Parallel
12
1 Ephraim continually feeds on the wind;
he chases the east wind all day;
he multiplies lies and violence.
They make treaties#tn Heb “a treaty” (so NIV, NRSV); KJV, NASB “a covenant”; NAB “comes to terms.” with Assyria,
and send olive oil as tribute#tn The phrase “as tribute” does not appear in the Hebrew text, but is supplied in the translation for clarity. Cf. NCV “send a gift of olive oil.” to Egypt.
2 The Lord also has a covenant lawsuit#tn The noun רִיב (riv, “dispute”) is used in two contexts: (1) nonlegal contexts: (a) “dispute” between individuals (e.g., Gen 13:7; Isa 58:1; Jer 15:10) or (b) “brawl, quarrel” between people (e.g., Exod 17:7; Deut 25:1); and (2) legal contexts: (a) “lawsuit, legal process” (e.g., Exod 23:3-6; Deut 19:17; 21:5; Ezek 44:24; Ps 35:23), (b) “lawsuit, legal case” (e.g., Deut 1:12; 17:8; Prov 18:17; 25:9), and (c) God’s “lawsuit” on behalf of a person or against his own people (Hos 4:1; 12:3; Mic 6:2; HALOT 1225-26 s.v. רִיב). The term in Hosea refers to a covenant lawsuit in which Yahweh, the suzerain, lodges a legal case against his disobedient vassal, accusing Israel and Judah of breach of covenant which will elicit the covenant curses. Cf. NLT “is bringing a lawsuit.” against Judah;
he will punish Jacob according to his ways
and repay him according to his deeds.
Israel Must Return to the God of Jacob
3 In the womb he attacked his brother;
in his manly vigor he struggled#tn The verb שָׂרָה (sarah) means “to strive, contend” (HALOT 1354 s.v. שׂרה) or “persevere, persist” (BDB 975 s.v. שָׂרָה; see Gen 32:29). Almost all English versions render the verb here in terms of the former: NAB, NASB “contended”; NRSV “strove”; TEV, CEV “fought against.” with God.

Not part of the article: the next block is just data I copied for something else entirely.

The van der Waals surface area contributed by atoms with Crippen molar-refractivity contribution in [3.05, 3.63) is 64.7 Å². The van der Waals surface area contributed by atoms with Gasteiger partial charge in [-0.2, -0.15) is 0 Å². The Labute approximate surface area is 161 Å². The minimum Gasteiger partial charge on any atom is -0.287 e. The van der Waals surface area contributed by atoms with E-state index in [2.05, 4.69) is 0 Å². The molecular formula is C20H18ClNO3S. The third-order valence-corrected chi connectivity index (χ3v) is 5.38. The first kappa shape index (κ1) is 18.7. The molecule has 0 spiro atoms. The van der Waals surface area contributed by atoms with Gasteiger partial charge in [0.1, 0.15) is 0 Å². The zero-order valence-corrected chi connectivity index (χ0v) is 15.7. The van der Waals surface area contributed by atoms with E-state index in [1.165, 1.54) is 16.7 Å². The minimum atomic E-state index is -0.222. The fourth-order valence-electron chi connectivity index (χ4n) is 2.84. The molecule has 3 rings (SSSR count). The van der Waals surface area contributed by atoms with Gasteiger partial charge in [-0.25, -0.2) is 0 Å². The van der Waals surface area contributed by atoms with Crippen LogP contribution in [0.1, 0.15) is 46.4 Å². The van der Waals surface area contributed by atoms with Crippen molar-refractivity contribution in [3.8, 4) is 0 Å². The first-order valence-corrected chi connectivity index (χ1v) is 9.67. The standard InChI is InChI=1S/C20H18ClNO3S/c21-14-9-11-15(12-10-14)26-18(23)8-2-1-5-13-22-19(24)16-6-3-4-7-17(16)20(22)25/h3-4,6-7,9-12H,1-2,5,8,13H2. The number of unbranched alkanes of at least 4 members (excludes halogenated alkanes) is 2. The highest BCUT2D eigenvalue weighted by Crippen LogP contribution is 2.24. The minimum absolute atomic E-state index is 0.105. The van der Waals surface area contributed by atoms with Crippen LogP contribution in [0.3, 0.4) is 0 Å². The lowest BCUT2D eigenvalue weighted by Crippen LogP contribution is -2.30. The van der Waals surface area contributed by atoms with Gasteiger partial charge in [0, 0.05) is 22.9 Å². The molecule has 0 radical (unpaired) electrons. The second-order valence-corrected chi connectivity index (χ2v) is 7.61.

4 He struggled#tc The MT vocalizes the consonantal text וָיָּשַׂר (vayyasar, vav consecutive + Qal preterite 3rd person masculine singular from שׂוּר, sur, “to see”); however, parallelism with שָׂרַה (sarah, “he contended”) in 12:3 suggested that it be vocalized as ויּשׂר (vav consecutive + Qal preterite 3rd person masculine singular from שׂרה [“to strive, contend”]). The latter is followed by almost all English versions here. with an angel and prevailed;
he wept and begged for his favor.
He found God#tn Heb “him”; the referent (God) has been specified in the translation for clarity. at Bethel,#map For location see Map4-G4; Map5-C1; Map6-E3; Map7-D1; Map8-G3.
and there he spoke with him!#tc The Leningrad Codex and the Allepo Codex both read 1st person common plural עִמָּנוּ (’immanu, “with us”). The LXX and Peshitta both reflect an alternate Hebrew Vorlage of 3rd person masculine singular עִמוֹ (’imo, “with him”). The BHS editors suggest emending the MT in favor of the Greek and Syriac. The internal evidence of 12:4-5 favors the 3rd person masculine singular reading. It is likely that the 1st person common plural ־נוּ reading on עִמָּנוּ arose due to a misunderstanding of the 3rd person masculine singular ־נוּ suffix on יִמְצָאֶנּוּ (yimtsa’ennu, “he found him”; Qal imperfect 3rd person masculine singular + 3rd person masculine singular suffix) which was probably misunderstood as the 1st person common plural suffix: “he found us.” Several English versions follow the LXX and Syriac: “there he spoke with him” (RSV, NAB, NEB, NIV, NJPS, TEV). Others follow the MT: “there he spoke with us” (KJV, NASB, CEV). The Hebrew University Old Testament Project, which tends to preserve the MT whenever possible, adopts the MT reading but gives it only a “C” rating. See D. Barthélemy, ed., Preliminary and Interim Report on the Hebrew Old Testament Text Project, 5:262-63.
5 As for the Lord God Almighty,
the Lord is the name by which he is remembered!#tn Heb “[is] his memorial name” (so ASV); TEV “the name by which he is to be worshipped.”
6 But you must return#tn The verb תָשׁוּב (tashuv, Qal imperfect 2nd person masculine singular from שׁוּב, shuv, “to return”) functions as an imperfect of moral obligation, introducing the following imperatives (e.g., Gen 20:9; Exod 4:15). For this function of the imperfect, see IBHS 508-9 §31.4g. to your God,
by maintaining love and justice,